As is often the case, the mark is somewhat lightly stamped with the bottom line quite weak, but with the top line completely legible. The gun is also marked with numerous small sub-inspection marks throughout, primarily the capital letters B and D. A clear and crisp inspection cartouche is present on the left grip. The scrip STB is the mark of Springfield Arsenal civilian sub-inspector Samuel T. Bugbee who inspected a wide variety of contract arms during the American Civil War, including arms produced by Whitney, Starr and Burnside, as well as Colt altered Mississippi Rifles.
This US Military Inspected Whitney Navy Revolver is in about FINE condition. The gun retains strong traces of its original blued finish, possibly as much as 5%-10%. The original bright blue is most plentiful on the bottom of the barrel where the loading lever has protected it. There is also some blue in the nooks and crannies of the frame and in protected areas. The balance of the gun has a mostly smooth plum brown patina, with some scattered pinpricking and very light pitting present. The primary areas of roughness are along the edges of the topstrap, the face of the cylinder and the muzzle of the pistol; all the result of real world use. The rear of the cylinder shows light pitting and surface oxidation in the cone recesses as well. Typically, Whitney Navy revolvers retain no cylinder scene, due the fact that scene was often lightly rolled and the hard service that they tended to see. Even Whitney Navy revolvers that did not see hard use typically have weak or non-existent scenes due to how lightly they were applied. The cylinder scene on this revolver is really fine and is one of the best condition Whitney Navy cylinder scene that I have encountered. The scene is at least 85% intact and remains extremely crisp and sharp. The close-up photos of the cylinder scene below do not due the crispness and clarity of the scene justice. The loading lever retains about strong traces of its original case coloring, which has dulled to a smoky blue-gray patina with scattered mottling and traces of blue and purple coloration. The most obvious patch of case coloring is on the top of the loading lever where the serial number is stamped. The gun appears to be 100% complete and correct in every way. The revolver remains very crisp and retains strong markings throughout, with exception of the lightly stamped lower line of the barrel address. The action of the revolver is mechanically excellent and the gun times, indexes and locks-up exactly as it should. All of the original cones (nipples) are present, and are in very good, crisp and usable condition. The original brass-post front sight is in place at the end of the barrel and is in fine condition as well, although it is slightly bent. The bore is in about VERY GOOD+ to NEAR FINE condition. It is partly bright, mixed with some flecked patches of darker oxidized brown patina. The bore retains very good, very strong 7-groove rifling. The bore does show some lightly scattered pitting along its entire length, with a couple of small patches of more moderate pitting noted as well. The original arbor pin retention wing nut is in place and still operates exactly as it should, and even the retaining screw for the wing nut appears to be original to the revolver. The hammer retains some weak traces of its original case coloring, which has faded to a dark a smoky blue-gray color for the most part. The trigger retains about 30% original blue, which has faded to a deep, smoky plum patina. The smaller brass trigger guard (correct for this model) has a medium golden patina. The pistol remains extremely crisp throughout with sharp edges on the barrel, and very good screw heads showing minimal slot wear, with only one frame screw and the arbor pin screw showing moderate wear. Most of the screws even retain some traces of their fire blued finish which has faded and dulled with age. The two-piece oil finished walnut grips are in about FINE condition. They are complete and solid with no breaks, cracks or repairs. The grips do show the some of the normally expected bumps and dings from service and use, but even these are minimal. There are also some of the expected dings and impact marks on their bottoms, where Civil War era pistols were inevitably used as hammers during their service life! As noted, the left grip retains a very crisp and clear inspection cartouche as well.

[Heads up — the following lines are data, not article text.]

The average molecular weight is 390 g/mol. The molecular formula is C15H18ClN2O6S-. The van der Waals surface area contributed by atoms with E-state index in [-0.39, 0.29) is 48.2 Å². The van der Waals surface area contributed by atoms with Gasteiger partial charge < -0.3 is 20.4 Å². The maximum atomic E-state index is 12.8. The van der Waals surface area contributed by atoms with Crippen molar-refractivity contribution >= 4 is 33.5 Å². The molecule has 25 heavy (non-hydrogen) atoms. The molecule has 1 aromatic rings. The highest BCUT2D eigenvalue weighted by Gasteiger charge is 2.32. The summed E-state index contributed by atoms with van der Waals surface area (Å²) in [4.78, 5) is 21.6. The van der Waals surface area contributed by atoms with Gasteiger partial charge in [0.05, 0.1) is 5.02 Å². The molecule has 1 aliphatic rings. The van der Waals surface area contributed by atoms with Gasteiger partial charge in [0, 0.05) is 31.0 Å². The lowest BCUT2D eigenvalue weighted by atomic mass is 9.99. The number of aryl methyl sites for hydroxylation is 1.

Overall this is an extremely crisp and complete example of a US Military Inspected Whitney Navy 2nd Model 4th Type Revolver. This is a 100% complete and correct example of a Whitney Navy that is in tremendously better condition than they are typically encountered. The gun is very attractive, and in person (under normal lighting) appears to have even more finish than the harsh photographic lights tend to indicate in the photos below. The revolver clearly saw real world carry and use but was extremely well cared for. Martially marked Whitney Navy revolvers are fairly scarce, and when encountered usually show very hard use and rarely retain any finish. For a US military purchased and inspected Whitney Navy this is really a very fine example that will be a fantastic addition to your collection of Civil War secondary martial revolvers. It is a gun that I am very sure you will be proud to display in your collection.SOLD